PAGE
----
It’s very difficult to do a comedy show, let alone in the sitcom mould. Ted Lasso achieves that, with effective and efficient writing.
Here are a few brilliant examples.
- All the main characters are set up interestingly early on and their arcs (Past problems, present dilemmas and future goals/worries) established (Ted, Rebecca, Jamie, Roy, Keeley and Nathan). The support characters are etched into these.
- Self-depecating/Loser type of characterisation for Ted lasso and the conflict with Rebecca is brought out very nicely, with their own reasons. The fact that Rebecca has an ambivalent relationship with Ted, helps in building the comedy, during the first phase of Joseph Campbell theory (where the hero is brought into a new world and adjusts to it).
- The overall plot and the individual character arcs are seamlessly blended.
- The entire show is peppered with lot of quotes from management and philosophy.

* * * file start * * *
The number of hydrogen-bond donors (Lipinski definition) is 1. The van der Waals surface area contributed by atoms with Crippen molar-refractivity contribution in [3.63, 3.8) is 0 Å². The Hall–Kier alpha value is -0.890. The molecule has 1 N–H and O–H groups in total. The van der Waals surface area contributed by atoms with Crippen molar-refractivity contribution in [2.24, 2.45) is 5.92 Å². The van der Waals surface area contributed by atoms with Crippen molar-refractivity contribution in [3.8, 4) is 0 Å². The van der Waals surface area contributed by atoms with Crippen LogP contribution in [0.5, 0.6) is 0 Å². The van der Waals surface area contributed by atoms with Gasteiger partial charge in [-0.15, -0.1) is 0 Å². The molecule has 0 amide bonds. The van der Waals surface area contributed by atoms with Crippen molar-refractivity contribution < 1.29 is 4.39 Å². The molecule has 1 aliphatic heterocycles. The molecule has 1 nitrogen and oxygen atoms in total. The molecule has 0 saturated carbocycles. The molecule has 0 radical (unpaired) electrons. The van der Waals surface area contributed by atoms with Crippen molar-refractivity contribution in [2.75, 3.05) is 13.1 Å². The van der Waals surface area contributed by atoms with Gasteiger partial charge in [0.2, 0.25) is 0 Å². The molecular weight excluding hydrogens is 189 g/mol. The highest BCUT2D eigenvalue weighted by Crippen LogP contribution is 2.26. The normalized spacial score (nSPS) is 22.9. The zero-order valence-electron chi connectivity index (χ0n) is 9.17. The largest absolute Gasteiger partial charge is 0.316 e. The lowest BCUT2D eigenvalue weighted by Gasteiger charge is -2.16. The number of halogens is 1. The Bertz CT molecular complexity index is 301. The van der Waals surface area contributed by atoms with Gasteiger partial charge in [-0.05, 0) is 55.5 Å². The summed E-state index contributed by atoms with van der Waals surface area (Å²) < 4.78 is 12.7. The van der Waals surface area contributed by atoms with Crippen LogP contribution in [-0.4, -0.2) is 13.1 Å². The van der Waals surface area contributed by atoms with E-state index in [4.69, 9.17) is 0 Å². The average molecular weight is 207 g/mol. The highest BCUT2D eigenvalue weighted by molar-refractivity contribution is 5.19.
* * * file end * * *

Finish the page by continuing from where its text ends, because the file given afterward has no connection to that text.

- The pub scene with the darts, though tweaked for dramatic effect, works well and delivers a knock-put punch.
- (Spoilers ahead) The resolutions towards the end are done well, with Ted forgiving Rebecca. There is a valid reason, which is a rarity in writing (writers hide behind the ‘to err is human, to forgive’ kind of principle) as he himself understands how painful and chaotic a divorce is. This suits Ted, as he has both a heart and brain.
- (Spoilers Ahead) The reason for the fish out of the water scenario, though a bit unclear at the beginning is revealed slowly (in the episodes where his wife visits him and late, he signs the divorce papers) in the subsequent episodes, and with crystal clarity, in the end when he forgives Rebecca.
- Last episode ending though predictable, works as we all love the characters and want them to come back in Season 2. (I for one, thought the team wouldn’t be relegated, and it would be Ted who would move on to something else like Hoosiers)
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